He said gravel pits and 40 kilometres of gravel road running through the Kalpowar section of the national park were major sources of soil sediment runoff.

“After every wet season the national parks have to re-sheet their gravel roads with thousands of tonnes of gravel extracted from their own open gravel pits on the park,” Mr Elmes said.

“Where do they think the runoff from the pits and all this gravel from the roads ends up after floods?

“The report says the Marrett River that runs through Kalpowar puts 19 per cent and the North Kennedy 21 per cent into the Bizant River that contributes another 46 per cent of sediment that empties into Princes Charlotte Bay.”

The report states runoff from Springvale Station and the 11 other cattle properties in the(Normanby) catchment above the coastal plains represents only nine per cent of the total sediment found on the bed of Princes Charlotte Bay.

“This nine percent of runoff is spread across 11 former or existing cattle properties including Springvale in the Normanby catchment,” Mr Elmes explained.

“If it is averaged across all 11 places then Springvale’s runoff contribution is less than one per cent.”

Section 1.3.6 of the report says: ‘…riverine delivered sediments from the upper catchment (ie sourced from above the coastal plain) only represent about nine per cent of the sediment present on the bed of Princes Charlotte Bay.’

It goes on to say: ‘It is clear that a great deal more research is required to unravel the interaction with sediment delivered to the near shore zone in Princes Charlotte Bay by tidal currents, and sediment delivered to the reef in flood plumes…’

The spokesman said the former cattle station would be destocked of cattle by October 31, 2017, when it would be declared a Nature Refuge under the Nature Conservation Act.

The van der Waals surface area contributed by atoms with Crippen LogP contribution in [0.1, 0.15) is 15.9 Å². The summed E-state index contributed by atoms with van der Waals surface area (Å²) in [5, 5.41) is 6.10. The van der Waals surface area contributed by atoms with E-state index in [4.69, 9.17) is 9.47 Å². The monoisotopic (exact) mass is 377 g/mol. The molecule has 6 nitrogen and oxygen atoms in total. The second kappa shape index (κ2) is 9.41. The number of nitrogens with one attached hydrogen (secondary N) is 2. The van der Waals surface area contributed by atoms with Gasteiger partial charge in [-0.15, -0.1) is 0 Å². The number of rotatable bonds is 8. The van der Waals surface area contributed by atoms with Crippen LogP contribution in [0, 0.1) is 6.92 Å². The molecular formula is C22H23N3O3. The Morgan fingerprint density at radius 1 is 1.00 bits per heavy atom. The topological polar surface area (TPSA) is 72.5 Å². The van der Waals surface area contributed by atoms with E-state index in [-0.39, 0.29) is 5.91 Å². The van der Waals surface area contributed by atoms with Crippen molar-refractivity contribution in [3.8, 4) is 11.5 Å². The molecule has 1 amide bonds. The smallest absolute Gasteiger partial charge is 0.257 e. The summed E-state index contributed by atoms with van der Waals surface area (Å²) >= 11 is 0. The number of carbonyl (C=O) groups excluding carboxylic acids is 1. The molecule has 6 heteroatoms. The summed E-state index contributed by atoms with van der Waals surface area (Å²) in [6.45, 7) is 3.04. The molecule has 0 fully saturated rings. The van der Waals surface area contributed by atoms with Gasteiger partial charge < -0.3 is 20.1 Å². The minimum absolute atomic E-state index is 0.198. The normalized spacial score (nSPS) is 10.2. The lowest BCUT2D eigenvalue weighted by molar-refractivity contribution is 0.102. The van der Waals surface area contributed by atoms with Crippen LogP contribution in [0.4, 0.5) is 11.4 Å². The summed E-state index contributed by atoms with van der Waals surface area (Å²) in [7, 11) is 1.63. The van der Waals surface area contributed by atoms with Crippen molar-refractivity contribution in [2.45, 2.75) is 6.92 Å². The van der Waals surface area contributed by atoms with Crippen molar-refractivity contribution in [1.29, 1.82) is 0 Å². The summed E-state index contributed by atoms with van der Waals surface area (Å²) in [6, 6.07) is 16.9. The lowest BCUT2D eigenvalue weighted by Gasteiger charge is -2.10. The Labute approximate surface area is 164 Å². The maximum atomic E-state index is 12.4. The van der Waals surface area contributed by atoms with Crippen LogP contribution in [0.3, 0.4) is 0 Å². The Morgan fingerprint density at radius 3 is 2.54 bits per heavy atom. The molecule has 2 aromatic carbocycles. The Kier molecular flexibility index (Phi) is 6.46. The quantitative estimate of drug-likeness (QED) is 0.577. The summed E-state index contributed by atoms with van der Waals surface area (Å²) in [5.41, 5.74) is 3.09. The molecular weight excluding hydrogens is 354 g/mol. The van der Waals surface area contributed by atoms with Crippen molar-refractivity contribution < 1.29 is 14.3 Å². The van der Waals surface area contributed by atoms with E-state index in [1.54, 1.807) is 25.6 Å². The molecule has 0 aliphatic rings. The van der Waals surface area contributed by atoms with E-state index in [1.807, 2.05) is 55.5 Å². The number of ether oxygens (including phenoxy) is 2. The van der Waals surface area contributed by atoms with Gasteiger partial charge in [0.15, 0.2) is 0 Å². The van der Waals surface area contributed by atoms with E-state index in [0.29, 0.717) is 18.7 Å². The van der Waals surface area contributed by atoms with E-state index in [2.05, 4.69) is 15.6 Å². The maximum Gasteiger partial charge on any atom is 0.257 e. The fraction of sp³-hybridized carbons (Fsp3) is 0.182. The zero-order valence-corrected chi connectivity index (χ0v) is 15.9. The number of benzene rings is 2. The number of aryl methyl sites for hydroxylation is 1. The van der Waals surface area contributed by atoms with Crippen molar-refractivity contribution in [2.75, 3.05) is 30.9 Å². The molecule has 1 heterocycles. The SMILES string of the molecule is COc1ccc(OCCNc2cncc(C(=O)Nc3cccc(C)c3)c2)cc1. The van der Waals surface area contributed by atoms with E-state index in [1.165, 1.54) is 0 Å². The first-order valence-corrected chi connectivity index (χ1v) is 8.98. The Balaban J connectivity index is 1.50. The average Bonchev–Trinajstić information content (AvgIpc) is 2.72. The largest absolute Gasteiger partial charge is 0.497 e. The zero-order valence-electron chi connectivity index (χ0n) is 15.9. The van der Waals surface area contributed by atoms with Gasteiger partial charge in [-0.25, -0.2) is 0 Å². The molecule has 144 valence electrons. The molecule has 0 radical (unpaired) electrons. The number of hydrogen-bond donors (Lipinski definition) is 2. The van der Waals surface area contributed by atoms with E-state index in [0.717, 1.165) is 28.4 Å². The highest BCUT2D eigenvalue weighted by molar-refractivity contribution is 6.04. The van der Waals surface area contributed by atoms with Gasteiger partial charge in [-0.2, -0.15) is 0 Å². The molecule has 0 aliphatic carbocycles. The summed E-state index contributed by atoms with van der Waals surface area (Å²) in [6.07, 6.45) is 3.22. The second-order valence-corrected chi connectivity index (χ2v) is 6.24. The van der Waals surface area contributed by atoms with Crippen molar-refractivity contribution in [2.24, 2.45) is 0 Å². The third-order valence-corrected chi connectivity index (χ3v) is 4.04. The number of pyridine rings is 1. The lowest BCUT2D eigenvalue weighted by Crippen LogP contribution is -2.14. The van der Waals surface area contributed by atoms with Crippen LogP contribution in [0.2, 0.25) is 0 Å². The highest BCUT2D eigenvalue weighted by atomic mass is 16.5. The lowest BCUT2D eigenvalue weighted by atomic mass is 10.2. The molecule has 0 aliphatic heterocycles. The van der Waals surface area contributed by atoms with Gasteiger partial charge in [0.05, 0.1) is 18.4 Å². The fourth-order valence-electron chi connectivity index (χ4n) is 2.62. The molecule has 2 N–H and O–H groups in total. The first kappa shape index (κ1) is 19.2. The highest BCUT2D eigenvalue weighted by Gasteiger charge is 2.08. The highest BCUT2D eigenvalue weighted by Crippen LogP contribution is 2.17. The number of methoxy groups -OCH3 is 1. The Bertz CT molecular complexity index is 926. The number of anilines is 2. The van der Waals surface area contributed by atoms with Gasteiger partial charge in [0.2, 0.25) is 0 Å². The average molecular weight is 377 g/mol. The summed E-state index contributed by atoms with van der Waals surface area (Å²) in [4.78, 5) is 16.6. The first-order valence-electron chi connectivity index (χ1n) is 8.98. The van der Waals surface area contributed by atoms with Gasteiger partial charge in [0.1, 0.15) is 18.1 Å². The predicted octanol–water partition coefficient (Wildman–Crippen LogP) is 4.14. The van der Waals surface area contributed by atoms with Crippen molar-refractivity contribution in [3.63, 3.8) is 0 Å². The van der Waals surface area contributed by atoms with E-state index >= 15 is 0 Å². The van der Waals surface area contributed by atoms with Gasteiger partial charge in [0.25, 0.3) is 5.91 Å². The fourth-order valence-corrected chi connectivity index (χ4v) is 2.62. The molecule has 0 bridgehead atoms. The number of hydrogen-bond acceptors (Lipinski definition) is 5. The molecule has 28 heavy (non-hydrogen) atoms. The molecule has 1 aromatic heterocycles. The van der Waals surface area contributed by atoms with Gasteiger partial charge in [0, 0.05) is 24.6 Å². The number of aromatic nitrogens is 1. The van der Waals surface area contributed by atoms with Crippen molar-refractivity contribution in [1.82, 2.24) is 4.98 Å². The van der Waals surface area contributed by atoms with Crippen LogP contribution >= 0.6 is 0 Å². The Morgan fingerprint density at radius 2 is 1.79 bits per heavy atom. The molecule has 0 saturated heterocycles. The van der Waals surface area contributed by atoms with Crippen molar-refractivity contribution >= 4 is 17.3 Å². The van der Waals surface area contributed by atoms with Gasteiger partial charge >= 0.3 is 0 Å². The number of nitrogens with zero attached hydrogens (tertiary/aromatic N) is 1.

“The longer-term intent is to dedicate the property as a higher class of protected area as a conservation park. This process will be subject to a negotiated native title outcome through the Cape York Tenure Resolution Program,” he said.

“Implementation of a program of works to manage and reduce erosion on the property will commence in 2017.

“Research does indicate that sediment flowing into Princess Charlotte Bay comes from a range of sources including Lakefield National Park, which is a natural source.

“We know feral animals can cause soil erosion, which is why the Queensland Government has feral animal control programs in place in national parks including Lakefield.

“These activities aim to reduce the impacts of hard hoofed pests, particularly cattle and pigs that adversely impact on watercourses, and subsequently sediment erosion.”

Mr Elmes said: “The government’s own data shows they have wasted a lot of money buying this property and now they want to turn it into a conservation park, which most locals are dead against.

“It has over 4000 acres of cultivation paddocks and large dams suitable for irrigation and I don’t know where the so-called biophysical values are on the property.

“We agreed they could turn it into a nature reserve which allows cattle grazing but we do not want another huge area of wasteland which will be an enormous problem to manage.

“We will see the shire lose more of its small rate base and lose 4000 cattle from the local economy.

“When I showed staff at the meeting these are sediment figures from their own data, there was stunned silence.”

The 2013 study by the Cape York Local Marine Park Authority titled ‘An Empirically-based Sediment Budget for the Normanby Basin’ was funded by the Federal Government as a part of Caring for Our Country Reef Rescue Initiative.

Contributed